Easter 6 – 4 Things About Saul
May 10, 2015
Saul is a young man – probably only in his 20’s
that day when he heads to Damascus.
He is what we might call a “rising star” among the Jewish leadership.
Not content to just go after the followers of Jesus who are around Jerusalem,
Saul asks for special permission
to go beyond Jerusalem and travel north to Damascus
and arrest those who have fled there.
Damascus is about 135 miles away.
Saul doesn’t have to go to Damascus.
No one orders him to go to Damascus.
Saul volunteers for the job.
Saul is so driven to “succeed” that he takes off for Damascus
just for the opportunity to arrest more followers of Jesus.
Saul has a plan; he has vision…
he sees himself as a future leader in the synagogue.
If he plays his cards right, he could be even a member of the Sanhedrin!
Drive isn’t necessarily a bad thing of course.
When someone is driven toward a goal,
we often say that they’re highly- motivated or a go-getter – good things!
Yet we also know people who are so driven, so singularly-focused, so competitive
that somehow they lose their integrity.
My beloved Tom Brady it seems
now joins the list of star athletes,
who will now have a different kind of star next their name:
an asterisk perhaps which reminds us
that they deflated the football,
or took steroids,
or were involved in blood doping.
But you know, God can use all parts of our story…
even the parts we’re ashamed of.
When Saul shares the message about the unconditional love of God,
perhaps the most convincing words he has about Jesus
are not words at all – but his very life story.
Saul had a life chasing after, arresting, and killing the followers of Jesus –
and then he became one of them.
Saul tells us that he isn’t a very good speaker,
(some scholars think that he spoke with a stutter),
but Saul could say with authenticity,
if you’re wondering what God can do,
look at me…
see what a difference Jesus has made in my life.
First thing we can learn from Saul?
God can use everything –
even the most shameful pieces of our lives.
Saul’s conversion is quite dramatic of course.
A light flashes around him,
and he hears a voice – “the Voice,” calling his name.
The Voice calls his name not just once, but twice..
Just like God called, “Abraham, Abraham,”
and “Moses, Moses!”
the Voice calls “Saul, Saul!”
And the Voice which turns out to be Jesus continues,
“Why are you persecuting me?”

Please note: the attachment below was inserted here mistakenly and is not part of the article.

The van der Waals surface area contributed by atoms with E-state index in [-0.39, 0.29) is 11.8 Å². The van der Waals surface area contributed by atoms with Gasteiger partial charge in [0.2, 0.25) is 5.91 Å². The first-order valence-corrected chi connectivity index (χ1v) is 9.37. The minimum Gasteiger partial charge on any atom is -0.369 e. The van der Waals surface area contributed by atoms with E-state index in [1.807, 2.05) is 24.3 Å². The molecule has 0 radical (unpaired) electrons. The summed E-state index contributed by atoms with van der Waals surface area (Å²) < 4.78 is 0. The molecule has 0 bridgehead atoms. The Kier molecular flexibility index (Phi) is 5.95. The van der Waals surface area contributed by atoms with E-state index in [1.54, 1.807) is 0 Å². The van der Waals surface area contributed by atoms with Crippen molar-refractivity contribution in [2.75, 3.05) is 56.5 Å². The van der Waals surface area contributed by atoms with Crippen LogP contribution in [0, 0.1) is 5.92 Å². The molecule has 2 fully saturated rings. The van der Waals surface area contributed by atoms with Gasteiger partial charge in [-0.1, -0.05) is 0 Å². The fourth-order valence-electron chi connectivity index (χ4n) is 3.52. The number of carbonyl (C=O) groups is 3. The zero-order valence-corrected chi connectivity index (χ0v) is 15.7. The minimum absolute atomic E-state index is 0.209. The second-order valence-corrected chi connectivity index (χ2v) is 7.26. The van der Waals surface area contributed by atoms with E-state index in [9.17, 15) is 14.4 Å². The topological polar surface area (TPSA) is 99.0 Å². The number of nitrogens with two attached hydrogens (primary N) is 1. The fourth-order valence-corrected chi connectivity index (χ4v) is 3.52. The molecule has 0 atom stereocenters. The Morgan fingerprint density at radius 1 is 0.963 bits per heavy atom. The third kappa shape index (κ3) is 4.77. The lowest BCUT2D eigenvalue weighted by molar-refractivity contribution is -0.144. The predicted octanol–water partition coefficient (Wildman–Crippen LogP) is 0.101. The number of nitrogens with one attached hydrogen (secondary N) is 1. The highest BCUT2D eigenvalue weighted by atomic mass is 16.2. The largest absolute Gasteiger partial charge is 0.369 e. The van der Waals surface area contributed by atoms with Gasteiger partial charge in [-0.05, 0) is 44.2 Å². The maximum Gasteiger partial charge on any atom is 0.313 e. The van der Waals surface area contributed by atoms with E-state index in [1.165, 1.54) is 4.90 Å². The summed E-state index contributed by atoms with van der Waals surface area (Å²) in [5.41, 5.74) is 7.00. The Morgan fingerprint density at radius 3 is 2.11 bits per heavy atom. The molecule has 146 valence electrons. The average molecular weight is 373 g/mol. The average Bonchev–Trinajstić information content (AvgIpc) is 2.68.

Isn’t that interesting?
Saul wasn’t persecuting Jesus.
Jesus had already been crucified, risen, and ascended.
But Jesus says to Saul that
when you persecute my followers, you persecute me.
Second thing I hope we can remember about Saul?
When we someone is being persecuted; when someone is suffering….
Jesus is suffering too.
This story about Saul’s conversion is told more than once in the book of Acts.
It’s told 3 times.
As Saul tells it in the 26th chapter of Acts,
he says he sees the light and he hears the voice of Jesus saying,
“Saul, Saul, why are you persecuting me? “
and Jesus adds something that sounds a bit odd,
“Saul, Saul, why are you persecuting me?
It hurts you to kick against the goads.”
Maybe some of you know what a goad is,
but I didn’t.
A goad is a long, spiked stick.
It would be used to poke an ox to keep it moving forward.
Now if the ox kept going forward,
it wouldn’t hurt.
But if the ox decided to kick back,
the spikes in the goad would dig into him.
Jesus says to Saul,
“Saul, Saul why are you persecuting me?
It hurts you to kick against the goads.”
Third thing I hope we’ll remember about Saul?
When we push back against what God is calling us to do – it can hurt.
Some of that hurt could be something like feeling shame.
But some of that hurt could feel more like yearning or longing,
or simply a nagging sense of restlessness,
the lack of a sense of purpose or meaning in our lives.
When we don’t follow God’s nudges…
when we kick back against the goad,
the goad continues to point us, push us to follow God’s leading.
Well at the same time that Jesus is goading Saul,
Jesus is goading someone else – a man by the name of Ananias.
Ananias lives in Damascus,
and he has a vision that he is to go to Judas’ house
on Straight Street in Damascus.
(And there really is a Straight Street in Damascus.
A chapel marks the place where these events are said to have taken place.)
The last thing I hope you’ll remember about Saul today?
I hope you’ll remember that Saul’s conversion isn’t complete with the voice.
Saul’s conversion also requires Ananias…
Can you imagine the impact it had on the world,
that Ananias was willing to go to Saul?
Ananias – whom we never hear from again in the Bible.
As a follower of Jesus, Ananias had every reason to be afraid of Saul,
and yet he’s willing to go to him, touch him, and Saul’s conversion is complete.
He asks to be baptized.
Ananias doesn’t convert Saul.
God converts Saul – but Ananias is the vehicle.
The last thing I hope we remember about Saul today?
Saul needed an Ananias to show him about Jesus.
It wasn’t the words Ananias used,
it was his actions – he dared to come to him, he dared to touch him, he dared to admit that he was a follower of Jesus.
So the 4 things once again:
- God can use all the pieces of our lives – even the painful pieces.
- When anyone is suffering – Jesus suffers.
- Not following God’s nudges hurts only us.
- God uses people like Ananias – people like us who dare to tell others about Jesus – through what we say and what we do.